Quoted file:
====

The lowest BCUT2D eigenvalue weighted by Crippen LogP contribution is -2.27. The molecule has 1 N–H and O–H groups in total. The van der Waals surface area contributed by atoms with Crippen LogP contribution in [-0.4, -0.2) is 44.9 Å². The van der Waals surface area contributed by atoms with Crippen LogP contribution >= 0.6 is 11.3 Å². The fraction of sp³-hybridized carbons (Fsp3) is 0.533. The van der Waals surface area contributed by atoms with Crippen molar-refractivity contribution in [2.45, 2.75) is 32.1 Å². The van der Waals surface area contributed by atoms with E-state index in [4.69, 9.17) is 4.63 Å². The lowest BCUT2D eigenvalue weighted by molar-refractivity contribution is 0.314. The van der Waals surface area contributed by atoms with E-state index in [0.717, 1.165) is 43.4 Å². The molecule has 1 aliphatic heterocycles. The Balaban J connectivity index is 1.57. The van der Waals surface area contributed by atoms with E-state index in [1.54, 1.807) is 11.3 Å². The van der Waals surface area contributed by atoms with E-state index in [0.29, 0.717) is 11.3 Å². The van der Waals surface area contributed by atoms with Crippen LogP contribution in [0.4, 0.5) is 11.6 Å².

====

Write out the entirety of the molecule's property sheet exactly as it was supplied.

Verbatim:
The lowest BCUT2D eigenvalue weighted by Crippen LogP contribution is -2.27. The molecule has 1 N–H and O–H groups in total. The van der Waals surface area contributed by atoms with Crippen LogP contribution in [-0.4, -0.2) is 44.9 Å². The van der Waals surface area contributed by atoms with Crippen LogP contribution >= 0.6 is 11.3 Å². The fraction of sp³-hybridized carbons (Fsp3) is 0.533. The van der Waals surface area contributed by atoms with Crippen molar-refractivity contribution in [2.45, 2.75) is 32.1 Å². The van der Waals surface area contributed by atoms with E-state index in [4.69, 9.17) is 4.63 Å². The lowest BCUT2D eigenvalue weighted by molar-refractivity contribution is 0.314. The van der Waals surface area contributed by atoms with E-state index in [0.717, 1.165) is 43.4 Å². The molecule has 1 aliphatic heterocycles. The Balaban J connectivity index is 1.57. The van der Waals surface area contributed by atoms with E-state index in [1.54, 1.807) is 11.3 Å². The van der Waals surface area contributed by atoms with E-state index in [0.29, 0.717) is 11.3 Å². The van der Waals surface area contributed by atoms with Crippen LogP contribution in [0.4, 0.5) is 11.6 Å².